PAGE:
As the Colonial Pipeline shutdown stretches into a fifth day, gas stations all along the East Coast are running out of fuel as panicked motorists formed long lines. Prices are also moving higher, according to report.

It was gathered the AAA Fuel Gauge Survey showed the national average price of regular has risen to $3 a gallon for the first time in seven years, eight cents higher than a week ago.

In Georgia, one of the hardest-hit states, for instance, the average price has risen 18 cents a gallon in the last two days to $2.95 a gallon.

Although the Colonial Pipeline Company has said it expects to resume operations by the weekend, the interruption in supplies caused by a weekend cyberattack has already created a situation at gas stations not seen since the late 1970s in the United States, report noted.

Patrick DeHaan, Head Of Petroleum Analysis at GasBuddy, was busy on Twitter Tuesday night keeping a running count: 30% of gas stations in metro Atlanta were out of fuel; 29% of Charlotte-area stations were on empty; 31% of Raleigh gas stations had no fuel.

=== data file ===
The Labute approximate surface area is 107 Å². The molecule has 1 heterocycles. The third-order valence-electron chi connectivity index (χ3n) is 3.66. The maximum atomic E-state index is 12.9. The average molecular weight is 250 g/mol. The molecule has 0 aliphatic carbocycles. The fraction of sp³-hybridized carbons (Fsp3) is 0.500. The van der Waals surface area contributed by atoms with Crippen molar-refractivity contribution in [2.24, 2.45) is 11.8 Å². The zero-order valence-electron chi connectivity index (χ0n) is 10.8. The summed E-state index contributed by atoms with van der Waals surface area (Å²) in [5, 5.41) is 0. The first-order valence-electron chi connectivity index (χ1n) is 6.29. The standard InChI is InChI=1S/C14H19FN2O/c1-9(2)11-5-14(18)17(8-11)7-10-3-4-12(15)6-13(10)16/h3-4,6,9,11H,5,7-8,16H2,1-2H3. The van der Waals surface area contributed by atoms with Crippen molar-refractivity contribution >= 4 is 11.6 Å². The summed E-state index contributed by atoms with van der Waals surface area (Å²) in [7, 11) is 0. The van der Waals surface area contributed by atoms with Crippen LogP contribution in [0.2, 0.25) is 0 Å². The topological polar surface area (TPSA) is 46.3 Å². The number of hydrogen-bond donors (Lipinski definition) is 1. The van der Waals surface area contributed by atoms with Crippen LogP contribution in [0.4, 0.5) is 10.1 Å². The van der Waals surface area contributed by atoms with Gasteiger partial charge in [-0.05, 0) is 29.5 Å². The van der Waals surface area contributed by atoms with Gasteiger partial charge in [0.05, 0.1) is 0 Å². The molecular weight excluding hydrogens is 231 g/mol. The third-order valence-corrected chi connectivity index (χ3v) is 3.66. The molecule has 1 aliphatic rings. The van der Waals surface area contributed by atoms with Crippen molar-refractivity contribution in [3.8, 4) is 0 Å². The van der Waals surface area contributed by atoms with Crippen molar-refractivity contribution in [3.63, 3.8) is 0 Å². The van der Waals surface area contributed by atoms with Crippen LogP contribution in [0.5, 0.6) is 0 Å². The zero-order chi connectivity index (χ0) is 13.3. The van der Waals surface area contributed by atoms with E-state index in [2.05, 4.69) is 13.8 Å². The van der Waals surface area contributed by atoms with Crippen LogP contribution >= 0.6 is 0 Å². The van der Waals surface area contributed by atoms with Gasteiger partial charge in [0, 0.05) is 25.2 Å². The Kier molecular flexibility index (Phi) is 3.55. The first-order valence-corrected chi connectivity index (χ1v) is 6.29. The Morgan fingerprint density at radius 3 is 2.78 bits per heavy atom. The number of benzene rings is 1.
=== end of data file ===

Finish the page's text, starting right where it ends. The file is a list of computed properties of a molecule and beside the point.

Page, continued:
The pipeline, originating on the Texas Gulf Coast, carries millions of gallons of gasoline each day across Louisiana, Mississippi, Alabama, Georgia, South Caroline, North Carolina, Virginia, Maryland, New Jersey, and New York, with stops along the way to offload fuel.

Despite the cyberattack on the pipeline, and the subsequent shut down last weekend, the company officials said the attack “did not penetrate vital systems, but the pipeline was shut down out of an abundance of caution.”

The Colonial Pipeline Company in a statement Tuesday, May 11, 2021, said it continues to make progress to return the system to service, with supplementary laterals operating manually to deliver existing inventories to markets along the pipeline’s route.

It stated: “Since our pipeline system was taken offline, working with our shippers, Colonial has delivered approximately 967,000 barrels to various delivery points along our system.

“This includes delivery into the following markets: Atlanta, Ga., Belton and Spartanburg, S.C., Charlotte and Greensboro, N.C., Baltimore, Md., and Woodbury and Linden N.J.”

Once operations resume, the company promises fuel will quickly begin flowing. It says it has taken delivery of 2 million barrels of gasoline from refineries that will begin moving through the pipeline as early as Friday.